A second option is the private Academy route. The Soccer Academy Alliance of Canada is an association of private clubs that all subscribe to common ideals. The emphasis is on high quality, paid and certified coaches, superior training facilities, trainers and other staff available to help and most of all on development. For players under 14, games are played but standings are not published which removes pressure from parents. The emphasis on training is significant.

Parents also must follow a very strict code of conduct which forbids "coaching from the sidelines" and other forms of distraction. The parent gets two warnings before they are asked to drop their child off at the pitch and pick them up afterwards or simply take their money elsewhere.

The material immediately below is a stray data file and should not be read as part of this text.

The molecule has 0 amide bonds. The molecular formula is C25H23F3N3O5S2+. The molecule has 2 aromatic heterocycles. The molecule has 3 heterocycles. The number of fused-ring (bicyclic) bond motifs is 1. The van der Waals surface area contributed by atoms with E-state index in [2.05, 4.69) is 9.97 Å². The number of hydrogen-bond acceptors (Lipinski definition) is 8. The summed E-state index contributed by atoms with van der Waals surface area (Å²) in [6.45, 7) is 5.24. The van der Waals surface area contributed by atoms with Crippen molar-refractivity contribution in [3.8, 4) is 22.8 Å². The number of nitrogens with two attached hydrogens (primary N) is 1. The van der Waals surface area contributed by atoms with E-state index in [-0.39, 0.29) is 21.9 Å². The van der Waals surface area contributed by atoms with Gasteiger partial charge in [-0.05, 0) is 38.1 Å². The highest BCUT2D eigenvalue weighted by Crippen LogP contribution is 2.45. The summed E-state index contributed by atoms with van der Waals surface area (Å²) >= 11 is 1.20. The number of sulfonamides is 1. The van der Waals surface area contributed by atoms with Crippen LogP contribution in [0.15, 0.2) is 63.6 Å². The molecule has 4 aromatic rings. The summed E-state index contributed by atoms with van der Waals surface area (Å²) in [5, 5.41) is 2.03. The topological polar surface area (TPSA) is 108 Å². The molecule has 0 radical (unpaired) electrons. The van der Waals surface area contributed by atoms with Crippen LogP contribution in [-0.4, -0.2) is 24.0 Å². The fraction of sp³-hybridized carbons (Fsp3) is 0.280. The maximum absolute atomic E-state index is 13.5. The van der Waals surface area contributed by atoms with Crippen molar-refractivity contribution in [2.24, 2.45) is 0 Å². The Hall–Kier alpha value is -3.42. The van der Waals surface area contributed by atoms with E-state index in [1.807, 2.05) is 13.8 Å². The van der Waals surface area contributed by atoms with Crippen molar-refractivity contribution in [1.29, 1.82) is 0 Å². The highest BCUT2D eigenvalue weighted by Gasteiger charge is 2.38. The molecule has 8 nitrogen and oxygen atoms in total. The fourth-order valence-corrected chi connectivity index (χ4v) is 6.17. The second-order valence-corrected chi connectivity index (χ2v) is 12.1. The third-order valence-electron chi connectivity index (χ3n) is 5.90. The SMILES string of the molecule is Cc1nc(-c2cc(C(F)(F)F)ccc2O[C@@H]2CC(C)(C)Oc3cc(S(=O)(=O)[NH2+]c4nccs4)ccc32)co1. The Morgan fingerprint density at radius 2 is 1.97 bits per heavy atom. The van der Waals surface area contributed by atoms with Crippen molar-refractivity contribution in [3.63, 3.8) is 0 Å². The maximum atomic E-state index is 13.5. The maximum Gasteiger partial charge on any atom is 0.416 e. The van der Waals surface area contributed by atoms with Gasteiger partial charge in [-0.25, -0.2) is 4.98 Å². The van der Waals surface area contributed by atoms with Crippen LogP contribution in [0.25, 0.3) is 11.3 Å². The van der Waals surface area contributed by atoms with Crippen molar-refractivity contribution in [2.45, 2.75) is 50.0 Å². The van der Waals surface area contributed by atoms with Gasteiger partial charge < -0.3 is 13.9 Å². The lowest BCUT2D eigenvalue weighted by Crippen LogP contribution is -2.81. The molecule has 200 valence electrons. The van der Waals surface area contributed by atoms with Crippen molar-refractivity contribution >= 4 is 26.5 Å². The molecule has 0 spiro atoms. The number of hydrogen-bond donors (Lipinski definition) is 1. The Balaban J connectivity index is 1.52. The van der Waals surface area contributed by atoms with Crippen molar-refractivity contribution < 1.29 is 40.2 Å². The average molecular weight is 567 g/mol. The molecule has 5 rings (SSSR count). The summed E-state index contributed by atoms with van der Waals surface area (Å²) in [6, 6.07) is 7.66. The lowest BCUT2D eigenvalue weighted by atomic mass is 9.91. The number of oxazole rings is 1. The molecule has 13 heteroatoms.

These programs are expensive but most generally run from January through November so the overall cost with a Rep program is comparable if you factor in your tournament costs, etc. Players here have made the jump into TFC Academy and as a result of a stronger partnership with the OSA, are now finding eligibility for Provincial, District and Regional teams.

A third option is the one that most are probably familiar with, playing Rep at a local Club. The standards here will vary so parents would be wise to do their homework. Coaches may be extremely well qualified or have the minimum standard. It is not uncommon for a coaches to be parents of a player. Nor is it uncommon for parents to leave one association for another, sometimes as a result of "poaching." Poaching would be recruiting players from one club to another often based on the promise of shiny trophies. At the Club level, the development emphasis is a bit of a work in progress.